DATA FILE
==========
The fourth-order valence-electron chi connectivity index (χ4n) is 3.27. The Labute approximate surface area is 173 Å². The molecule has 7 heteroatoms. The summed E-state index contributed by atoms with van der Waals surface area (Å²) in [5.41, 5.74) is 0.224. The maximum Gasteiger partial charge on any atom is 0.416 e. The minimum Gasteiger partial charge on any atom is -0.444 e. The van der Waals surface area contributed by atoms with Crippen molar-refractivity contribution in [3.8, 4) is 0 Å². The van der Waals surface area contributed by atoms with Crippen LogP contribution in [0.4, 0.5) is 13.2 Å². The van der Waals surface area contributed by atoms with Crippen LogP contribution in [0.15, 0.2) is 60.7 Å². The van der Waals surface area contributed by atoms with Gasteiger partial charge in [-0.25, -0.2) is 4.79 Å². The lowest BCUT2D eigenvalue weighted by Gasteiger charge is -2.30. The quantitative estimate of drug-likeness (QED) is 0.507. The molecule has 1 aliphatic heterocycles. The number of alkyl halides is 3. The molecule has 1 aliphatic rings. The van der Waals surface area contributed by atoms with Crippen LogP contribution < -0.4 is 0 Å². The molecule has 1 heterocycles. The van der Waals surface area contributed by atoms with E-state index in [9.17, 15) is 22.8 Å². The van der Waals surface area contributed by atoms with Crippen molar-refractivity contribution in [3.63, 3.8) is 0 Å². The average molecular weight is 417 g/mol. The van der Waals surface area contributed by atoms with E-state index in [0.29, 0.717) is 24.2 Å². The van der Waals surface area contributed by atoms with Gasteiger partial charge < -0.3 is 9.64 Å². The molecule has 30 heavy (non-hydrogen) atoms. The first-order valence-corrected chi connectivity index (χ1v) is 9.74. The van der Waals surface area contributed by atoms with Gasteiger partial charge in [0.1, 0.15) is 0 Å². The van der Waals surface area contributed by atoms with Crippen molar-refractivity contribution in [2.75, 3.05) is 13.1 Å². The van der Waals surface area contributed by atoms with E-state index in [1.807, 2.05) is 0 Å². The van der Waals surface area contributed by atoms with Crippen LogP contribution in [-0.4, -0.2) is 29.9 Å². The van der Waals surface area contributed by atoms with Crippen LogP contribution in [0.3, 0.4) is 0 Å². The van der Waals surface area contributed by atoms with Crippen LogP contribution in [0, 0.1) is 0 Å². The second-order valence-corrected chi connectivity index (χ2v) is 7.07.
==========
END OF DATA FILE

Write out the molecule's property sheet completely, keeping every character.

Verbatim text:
The fourth-order valence-electron chi connectivity index (χ4n) is 3.27. The Labute approximate surface area is 173 Å². The molecule has 7 heteroatoms. The summed E-state index contributed by atoms with van der Waals surface area (Å²) in [5.41, 5.74) is 0.224. The maximum Gasteiger partial charge on any atom is 0.416 e. The minimum Gasteiger partial charge on any atom is -0.444 e. The van der Waals surface area contributed by atoms with Crippen molar-refractivity contribution in [3.8, 4) is 0 Å². The van der Waals surface area contributed by atoms with Crippen LogP contribution in [0.4, 0.5) is 13.2 Å². The van der Waals surface area contributed by atoms with Crippen LogP contribution in [0.15, 0.2) is 60.7 Å². The van der Waals surface area contributed by atoms with Gasteiger partial charge in [-0.25, -0.2) is 4.79 Å². The lowest BCUT2D eigenvalue weighted by Gasteiger charge is -2.30. The quantitative estimate of drug-likeness (QED) is 0.507. The molecule has 1 aliphatic heterocycles. The number of alkyl halides is 3. The molecule has 1 aliphatic rings. The van der Waals surface area contributed by atoms with Crippen LogP contribution < -0.4 is 0 Å². The molecule has 1 heterocycles. The van der Waals surface area contributed by atoms with E-state index in [9.17, 15) is 22.8 Å². The van der Waals surface area contributed by atoms with Crippen molar-refractivity contribution in [3.63, 3.8) is 0 Å². The average molecular weight is 417 g/mol. The van der Waals surface area contributed by atoms with E-state index in [0.29, 0.717) is 24.2 Å². The van der Waals surface area contributed by atoms with Gasteiger partial charge < -0.3 is 9.64 Å². The molecule has 30 heavy (non-hydrogen) atoms. The first-order valence-corrected chi connectivity index (χ1v) is 9.74. The van der Waals surface area contributed by atoms with Gasteiger partial charge in [0.1, 0.15) is 0 Å². The van der Waals surface area contributed by atoms with Crippen molar-refractivity contribution in [2.75, 3.05) is 13.1 Å². The van der Waals surface area contributed by atoms with E-state index in [1.807, 2.05) is 0 Å². The van der Waals surface area contributed by atoms with Crippen LogP contribution in [-0.4, -0.2) is 29.9 Å². The van der Waals surface area contributed by atoms with Crippen LogP contribution in [0.3, 0.4) is 0 Å². The van der Waals surface area contributed by atoms with Crippen LogP contribution in [0, 0.1) is 0 Å². The second-order valence-corrected chi connectivity index (χ2v) is 7.07.